Vacations are all about “R and R,” rest and relaxation. During my recent vacation at Rancho La Puerta, though, I learned they can also give us another “r”—renewal that lasts even after returning home. The fresh thinking I gained from this trip is too good not to pass along. Here are two great ideas I picked up from the experts during my stay.
Evaluate my week in a new way—with colors.
The owner and director of the ranch gave a talk about her life and philosophy. She shared her strategy for keeping balanced with priorities mindfully in place.
- Write your planning calendar in pencil.
- At the end of each week, erase those items that didn’t actually happen.
- Review and highlight each remaining event in color:
- green to symbolize personal growth,
- black to designate a “toxic” event or person,
- blue to signal a task that could have been delegated, and
- red to signify friends and family.
This technique enables a person to see how that busy week was really spent. More importantly, it can help in making decisions and changes to avoid future “black” and add more “green” and “red.” Isn’t this a great way to incorporate what you want more of in your life and to identify and SOLVE the issues that might be holding you back? It’s a method I’m adopting going forward.
Move beyond my comfort zone.
As one trainer put it, “We live in a Starbucks culture, which means that we all expect the same thing the same way every time. That is limiting thinking and prevents us from being more agile, flexible, open to new experiences.”
That trainer’s advice is right on the money. Doing only what we know best, day in and day out, leaves no room for spontaneity or adventure. Dedication to routine can rob us of creativity, too, and it can also get in the way of our goals for improvement. And isn’t bettering ourselves what self-growth is all about?
There’s nothing wrong with having a plan. In fact, as busy as most of our lives are, it can be critical. And a certain amount of predictability keeps us grounded and gives us a starting point each day. That’s healthy.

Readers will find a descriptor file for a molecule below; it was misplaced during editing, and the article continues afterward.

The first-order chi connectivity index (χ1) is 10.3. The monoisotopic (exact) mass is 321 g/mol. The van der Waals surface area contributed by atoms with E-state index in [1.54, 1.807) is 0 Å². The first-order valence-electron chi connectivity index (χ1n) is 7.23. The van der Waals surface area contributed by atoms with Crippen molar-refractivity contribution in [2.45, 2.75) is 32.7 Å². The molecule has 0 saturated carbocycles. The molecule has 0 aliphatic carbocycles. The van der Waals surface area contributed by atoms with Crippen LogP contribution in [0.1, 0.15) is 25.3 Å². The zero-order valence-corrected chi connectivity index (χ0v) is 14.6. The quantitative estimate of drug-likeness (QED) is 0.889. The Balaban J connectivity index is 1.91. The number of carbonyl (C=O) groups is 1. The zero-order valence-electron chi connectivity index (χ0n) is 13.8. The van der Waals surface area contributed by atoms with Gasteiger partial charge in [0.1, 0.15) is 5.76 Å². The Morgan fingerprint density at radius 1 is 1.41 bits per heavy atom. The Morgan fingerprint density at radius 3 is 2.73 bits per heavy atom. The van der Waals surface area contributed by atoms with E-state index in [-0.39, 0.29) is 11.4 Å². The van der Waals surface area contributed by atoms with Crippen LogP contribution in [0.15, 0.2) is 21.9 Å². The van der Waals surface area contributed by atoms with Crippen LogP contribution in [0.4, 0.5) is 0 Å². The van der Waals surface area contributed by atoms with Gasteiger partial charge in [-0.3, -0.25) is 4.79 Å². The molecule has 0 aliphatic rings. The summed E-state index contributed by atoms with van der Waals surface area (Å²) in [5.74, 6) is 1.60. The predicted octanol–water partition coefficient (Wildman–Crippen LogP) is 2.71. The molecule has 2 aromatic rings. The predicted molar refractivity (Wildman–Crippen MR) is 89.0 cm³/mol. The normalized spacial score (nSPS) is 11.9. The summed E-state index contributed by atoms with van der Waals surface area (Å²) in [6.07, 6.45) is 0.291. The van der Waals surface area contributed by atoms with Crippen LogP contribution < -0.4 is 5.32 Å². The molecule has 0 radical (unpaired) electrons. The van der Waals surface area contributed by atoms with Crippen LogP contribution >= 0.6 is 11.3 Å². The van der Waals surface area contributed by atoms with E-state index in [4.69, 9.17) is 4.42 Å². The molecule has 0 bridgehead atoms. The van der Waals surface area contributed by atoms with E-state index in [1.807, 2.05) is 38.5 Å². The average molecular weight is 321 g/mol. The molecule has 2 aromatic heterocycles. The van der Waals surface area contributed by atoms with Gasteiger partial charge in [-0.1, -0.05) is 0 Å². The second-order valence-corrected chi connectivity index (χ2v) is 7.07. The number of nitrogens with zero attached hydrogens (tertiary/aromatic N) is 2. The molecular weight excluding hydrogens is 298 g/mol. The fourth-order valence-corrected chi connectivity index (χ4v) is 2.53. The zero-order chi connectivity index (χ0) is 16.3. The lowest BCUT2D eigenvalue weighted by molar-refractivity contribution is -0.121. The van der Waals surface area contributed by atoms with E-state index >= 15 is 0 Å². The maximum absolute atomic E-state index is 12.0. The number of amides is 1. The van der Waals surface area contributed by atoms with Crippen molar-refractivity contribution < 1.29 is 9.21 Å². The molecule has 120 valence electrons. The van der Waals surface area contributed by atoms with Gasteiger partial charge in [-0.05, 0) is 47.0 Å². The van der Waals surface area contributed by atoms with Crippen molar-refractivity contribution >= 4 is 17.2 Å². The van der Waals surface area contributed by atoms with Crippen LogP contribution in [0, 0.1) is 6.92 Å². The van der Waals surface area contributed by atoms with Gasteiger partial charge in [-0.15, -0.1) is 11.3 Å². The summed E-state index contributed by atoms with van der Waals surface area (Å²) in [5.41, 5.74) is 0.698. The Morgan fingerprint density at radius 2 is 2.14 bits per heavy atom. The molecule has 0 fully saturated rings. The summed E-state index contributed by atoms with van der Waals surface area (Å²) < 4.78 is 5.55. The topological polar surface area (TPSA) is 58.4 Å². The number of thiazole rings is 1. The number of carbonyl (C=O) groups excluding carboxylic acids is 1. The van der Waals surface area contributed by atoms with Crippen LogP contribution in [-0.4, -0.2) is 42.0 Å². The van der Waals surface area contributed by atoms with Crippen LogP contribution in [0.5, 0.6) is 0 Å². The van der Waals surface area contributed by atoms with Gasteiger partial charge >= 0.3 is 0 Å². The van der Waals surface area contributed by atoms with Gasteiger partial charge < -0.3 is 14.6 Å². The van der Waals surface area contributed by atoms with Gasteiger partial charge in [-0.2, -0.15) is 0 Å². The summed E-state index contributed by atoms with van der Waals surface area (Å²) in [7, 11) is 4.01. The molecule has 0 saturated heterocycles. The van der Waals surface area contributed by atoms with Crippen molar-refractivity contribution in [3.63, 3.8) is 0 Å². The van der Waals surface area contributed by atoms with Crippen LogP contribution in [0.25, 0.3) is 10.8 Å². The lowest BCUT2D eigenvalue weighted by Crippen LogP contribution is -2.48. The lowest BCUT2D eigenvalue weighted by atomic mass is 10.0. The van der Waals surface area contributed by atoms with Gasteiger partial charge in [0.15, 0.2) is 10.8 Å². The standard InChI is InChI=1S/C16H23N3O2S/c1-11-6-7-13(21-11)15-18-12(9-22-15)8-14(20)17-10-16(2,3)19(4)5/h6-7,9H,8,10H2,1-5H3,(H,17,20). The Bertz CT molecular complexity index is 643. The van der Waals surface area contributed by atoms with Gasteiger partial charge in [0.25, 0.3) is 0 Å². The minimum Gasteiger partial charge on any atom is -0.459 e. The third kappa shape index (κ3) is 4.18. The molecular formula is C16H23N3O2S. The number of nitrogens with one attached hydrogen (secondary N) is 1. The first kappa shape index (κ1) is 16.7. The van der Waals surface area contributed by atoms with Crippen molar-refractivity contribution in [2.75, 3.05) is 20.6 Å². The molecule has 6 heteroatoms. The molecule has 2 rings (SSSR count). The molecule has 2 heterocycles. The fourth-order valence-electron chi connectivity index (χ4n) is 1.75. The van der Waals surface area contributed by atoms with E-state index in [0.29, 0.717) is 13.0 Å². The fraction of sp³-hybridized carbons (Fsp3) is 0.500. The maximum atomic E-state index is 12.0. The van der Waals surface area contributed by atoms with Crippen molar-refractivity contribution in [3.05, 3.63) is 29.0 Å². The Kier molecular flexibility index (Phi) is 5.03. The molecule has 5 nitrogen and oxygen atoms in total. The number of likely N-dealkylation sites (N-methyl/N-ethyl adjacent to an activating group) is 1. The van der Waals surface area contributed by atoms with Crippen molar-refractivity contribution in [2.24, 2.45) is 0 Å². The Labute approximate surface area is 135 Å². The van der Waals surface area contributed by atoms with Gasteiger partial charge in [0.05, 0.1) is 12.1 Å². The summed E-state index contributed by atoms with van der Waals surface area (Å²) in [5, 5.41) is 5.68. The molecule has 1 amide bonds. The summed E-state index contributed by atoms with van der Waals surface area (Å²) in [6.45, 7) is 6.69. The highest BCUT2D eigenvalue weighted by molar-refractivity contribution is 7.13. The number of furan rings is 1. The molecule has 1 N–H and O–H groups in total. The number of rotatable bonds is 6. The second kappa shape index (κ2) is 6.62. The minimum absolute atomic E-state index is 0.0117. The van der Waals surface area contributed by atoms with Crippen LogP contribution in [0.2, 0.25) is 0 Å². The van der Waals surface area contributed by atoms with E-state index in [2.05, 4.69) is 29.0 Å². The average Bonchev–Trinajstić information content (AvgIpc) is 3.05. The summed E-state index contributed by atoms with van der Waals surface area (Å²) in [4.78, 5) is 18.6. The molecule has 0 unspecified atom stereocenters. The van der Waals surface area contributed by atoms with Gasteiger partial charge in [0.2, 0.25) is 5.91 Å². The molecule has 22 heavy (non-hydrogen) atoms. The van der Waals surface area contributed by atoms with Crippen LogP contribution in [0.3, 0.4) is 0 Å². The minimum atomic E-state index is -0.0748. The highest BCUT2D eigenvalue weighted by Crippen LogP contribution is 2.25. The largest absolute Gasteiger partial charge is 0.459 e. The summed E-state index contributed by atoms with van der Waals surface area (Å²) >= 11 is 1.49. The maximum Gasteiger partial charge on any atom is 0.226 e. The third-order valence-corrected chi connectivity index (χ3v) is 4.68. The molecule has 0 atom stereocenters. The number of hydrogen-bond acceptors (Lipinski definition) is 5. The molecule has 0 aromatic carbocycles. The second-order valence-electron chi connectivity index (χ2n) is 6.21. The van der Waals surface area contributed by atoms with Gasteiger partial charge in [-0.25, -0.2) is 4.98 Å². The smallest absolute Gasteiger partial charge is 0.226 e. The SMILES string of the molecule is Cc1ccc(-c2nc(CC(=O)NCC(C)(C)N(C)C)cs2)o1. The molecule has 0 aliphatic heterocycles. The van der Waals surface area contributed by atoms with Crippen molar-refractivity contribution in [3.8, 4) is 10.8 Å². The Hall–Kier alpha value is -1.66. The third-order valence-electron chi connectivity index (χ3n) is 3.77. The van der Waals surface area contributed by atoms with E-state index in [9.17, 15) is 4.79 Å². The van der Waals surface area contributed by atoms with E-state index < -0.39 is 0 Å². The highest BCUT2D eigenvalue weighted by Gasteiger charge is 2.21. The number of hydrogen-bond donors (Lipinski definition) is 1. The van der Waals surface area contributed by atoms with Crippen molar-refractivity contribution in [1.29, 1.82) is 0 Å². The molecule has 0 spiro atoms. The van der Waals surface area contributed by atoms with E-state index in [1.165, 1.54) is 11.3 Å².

But if a person finds herself saying “no” to every new opportunity, every chance to try something different, perhaps it’s time to step back and examine why. What’s the real reason behind that decision? Think about the last time you automatically dismissed opportunity by saying “I don’t have time” or “I’m not interested in that.” Was that really the case? Or did that decision come down to fear—fear of losing control, fear of challenge, fear of embarrassment, fear of failure, maybe just fear of something new and untested? These are times when having a “comfort zone” is more hindrance than help.
This is the end of my predictable Starbucks ritual! From now on, I’m making a point to identify which routines in my world are really just traps—and better yet, finding ways to introduce a little adventure. (Coming up on my blog soon: a little about an activity I tried for the first time as my Starbucks-breaking adventure.)
Put these tips together, and you have a recipe for success. Now, while it’s fresh in your mind, make an appointment with yourself at the end of this week to evaluate how your time was spent. If you find there’s more “black and blue” than you like in your life, figure out why. Is “Starbucks thinking” playing a big role? Take charge!